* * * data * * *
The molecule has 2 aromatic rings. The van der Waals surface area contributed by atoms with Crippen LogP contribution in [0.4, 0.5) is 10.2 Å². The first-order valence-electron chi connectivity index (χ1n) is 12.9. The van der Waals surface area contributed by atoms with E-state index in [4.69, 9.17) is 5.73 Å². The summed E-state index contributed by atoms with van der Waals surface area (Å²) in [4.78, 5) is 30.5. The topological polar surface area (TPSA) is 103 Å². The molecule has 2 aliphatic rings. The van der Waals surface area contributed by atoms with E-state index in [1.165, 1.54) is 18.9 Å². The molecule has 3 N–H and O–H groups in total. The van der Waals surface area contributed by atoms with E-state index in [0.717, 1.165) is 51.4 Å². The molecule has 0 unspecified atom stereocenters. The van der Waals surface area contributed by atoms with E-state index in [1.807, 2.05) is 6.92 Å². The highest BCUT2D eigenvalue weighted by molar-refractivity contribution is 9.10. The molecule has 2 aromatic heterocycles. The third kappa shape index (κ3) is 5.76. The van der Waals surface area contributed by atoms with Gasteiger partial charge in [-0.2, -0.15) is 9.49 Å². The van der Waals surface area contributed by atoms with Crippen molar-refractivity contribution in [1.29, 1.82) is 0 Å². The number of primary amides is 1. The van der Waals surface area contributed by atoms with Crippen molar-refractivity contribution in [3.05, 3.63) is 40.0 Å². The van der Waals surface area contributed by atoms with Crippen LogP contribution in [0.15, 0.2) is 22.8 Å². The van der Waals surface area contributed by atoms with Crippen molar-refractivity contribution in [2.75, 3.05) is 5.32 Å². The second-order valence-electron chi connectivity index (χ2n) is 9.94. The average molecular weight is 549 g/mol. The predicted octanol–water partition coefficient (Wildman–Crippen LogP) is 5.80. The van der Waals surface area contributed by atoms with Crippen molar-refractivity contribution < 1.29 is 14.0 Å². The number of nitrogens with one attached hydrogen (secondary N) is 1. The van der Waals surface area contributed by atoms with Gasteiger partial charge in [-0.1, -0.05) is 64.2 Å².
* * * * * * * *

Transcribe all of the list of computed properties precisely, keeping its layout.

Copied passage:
The molecule has 2 aromatic rings. The van der Waals surface area contributed by atoms with Crippen LogP contribution in [0.4, 0.5) is 10.2 Å². The first-order valence-electron chi connectivity index (χ1n) is 12.9. The van der Waals surface area contributed by atoms with E-state index in [4.69, 9.17) is 5.73 Å². The summed E-state index contributed by atoms with van der Waals surface area (Å²) in [4.78, 5) is 30.5. The topological polar surface area (TPSA) is 103 Å². The molecule has 2 aliphatic rings. The van der Waals surface area contributed by atoms with E-state index in [1.165, 1.54) is 18.9 Å². The molecule has 3 N–H and O–H groups in total. The van der Waals surface area contributed by atoms with E-state index in [0.717, 1.165) is 51.4 Å². The molecule has 0 unspecified atom stereocenters. The van der Waals surface area contributed by atoms with E-state index in [1.807, 2.05) is 6.92 Å². The highest BCUT2D eigenvalue weighted by molar-refractivity contribution is 9.10. The molecule has 2 aromatic heterocycles. The third kappa shape index (κ3) is 5.76. The van der Waals surface area contributed by atoms with Gasteiger partial charge in [-0.2, -0.15) is 9.49 Å². The van der Waals surface area contributed by atoms with Crippen molar-refractivity contribution in [1.29, 1.82) is 0 Å². The number of primary amides is 1. The van der Waals surface area contributed by atoms with Crippen molar-refractivity contribution in [3.05, 3.63) is 40.0 Å². The van der Waals surface area contributed by atoms with Crippen LogP contribution in [0.15, 0.2) is 22.8 Å². The van der Waals surface area contributed by atoms with Crippen molar-refractivity contribution in [2.75, 3.05) is 5.32 Å². The second-order valence-electron chi connectivity index (χ2n) is 9.94. The average molecular weight is 549 g/mol. The predicted octanol–water partition coefficient (Wildman–Crippen LogP) is 5.80. The van der Waals surface area contributed by atoms with Crippen molar-refractivity contribution < 1.29 is 14.0 Å². The number of nitrogens with one attached hydrogen (secondary N) is 1. The van der Waals surface area contributed by atoms with Gasteiger partial charge in [-0.1, -0.05) is 64.2 Å².